The majority of agtech startups are based in metro areas, despite regional focus
Despite the fact they predominantly serve customers across regional areas, agtech businesses are earning a name for themselves in the wider startup space.
Startups within the segment, excluding ASX-listed agtechs, have raised approximately $29.5 million collectively in NSW, beating out the retail tech sector, which sits at $28 million total, and falling only a few million behind the marketplace, HR, ecommerce and analytics industries.
Leading the investment were four major startups, Sprout Stack, The Yield, HiveUAV, and FluroSat, all of whom are currently based in metro areas.
In NSW, 50 percent of agtech startups are based in metro areas, while the remaining are based in regional, rural, and remote areas.
For comparison, across Victoria 67 percent of agtech startups are based in metro areas, while the remaining are located regionally. Helping draw startups to Melbourne and helping it become a viable place to launch an agtech is the SproutX accelerator program, which kicked off earlier this year.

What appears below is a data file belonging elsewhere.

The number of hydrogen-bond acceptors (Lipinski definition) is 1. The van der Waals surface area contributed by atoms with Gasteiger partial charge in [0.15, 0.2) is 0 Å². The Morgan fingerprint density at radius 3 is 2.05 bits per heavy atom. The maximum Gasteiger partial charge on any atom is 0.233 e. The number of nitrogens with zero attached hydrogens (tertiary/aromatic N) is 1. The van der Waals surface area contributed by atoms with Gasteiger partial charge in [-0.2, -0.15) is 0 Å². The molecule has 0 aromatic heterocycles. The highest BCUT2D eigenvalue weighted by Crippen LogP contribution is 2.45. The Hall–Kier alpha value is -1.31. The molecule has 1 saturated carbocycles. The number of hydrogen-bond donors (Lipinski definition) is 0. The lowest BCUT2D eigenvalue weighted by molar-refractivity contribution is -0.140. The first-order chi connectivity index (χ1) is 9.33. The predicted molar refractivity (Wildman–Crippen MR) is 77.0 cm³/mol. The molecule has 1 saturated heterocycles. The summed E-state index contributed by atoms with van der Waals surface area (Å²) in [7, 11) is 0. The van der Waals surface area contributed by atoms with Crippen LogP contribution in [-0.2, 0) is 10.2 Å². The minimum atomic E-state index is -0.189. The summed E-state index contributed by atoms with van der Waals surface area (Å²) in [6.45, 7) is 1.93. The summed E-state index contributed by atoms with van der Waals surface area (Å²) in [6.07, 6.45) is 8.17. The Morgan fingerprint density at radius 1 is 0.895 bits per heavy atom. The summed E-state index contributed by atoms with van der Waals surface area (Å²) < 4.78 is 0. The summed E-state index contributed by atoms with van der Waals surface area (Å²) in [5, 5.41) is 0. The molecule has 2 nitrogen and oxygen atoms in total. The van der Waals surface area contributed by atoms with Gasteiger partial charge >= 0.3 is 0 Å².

With SproutX located in the heart of Melbourne, at least half of the cohort, which includes agtech startups including SnapTrap, OutofBox Solutions, Applant, WaterSave, and Tie Up Venture, are based in the city.
Looking Australia wide, 54 percent of agtechs are currently based in metro areas, while 46 percent are located regionally.
Though they may be based in metro areas now, however, a number of agtech founders have moved from regional areas to take up opportunities that they could only find in the city.
Such was the case for Ian Reilly, founder of agtech startup Agersens, which uses an internet-of-things (IoT) tagging device to help farmers manage livestock through a “virtual fence”.
Having grown up on a sheep and cattle farm in North East Victoria, Reilly saw his family farm shut down due to due to increasing cost and demand.
Although Reilly lived regionally for a number of years, the entrepreneur moved to Melbourne to launch his startup, where he was able to besides the CSIRO and raise $2 million in equity funding.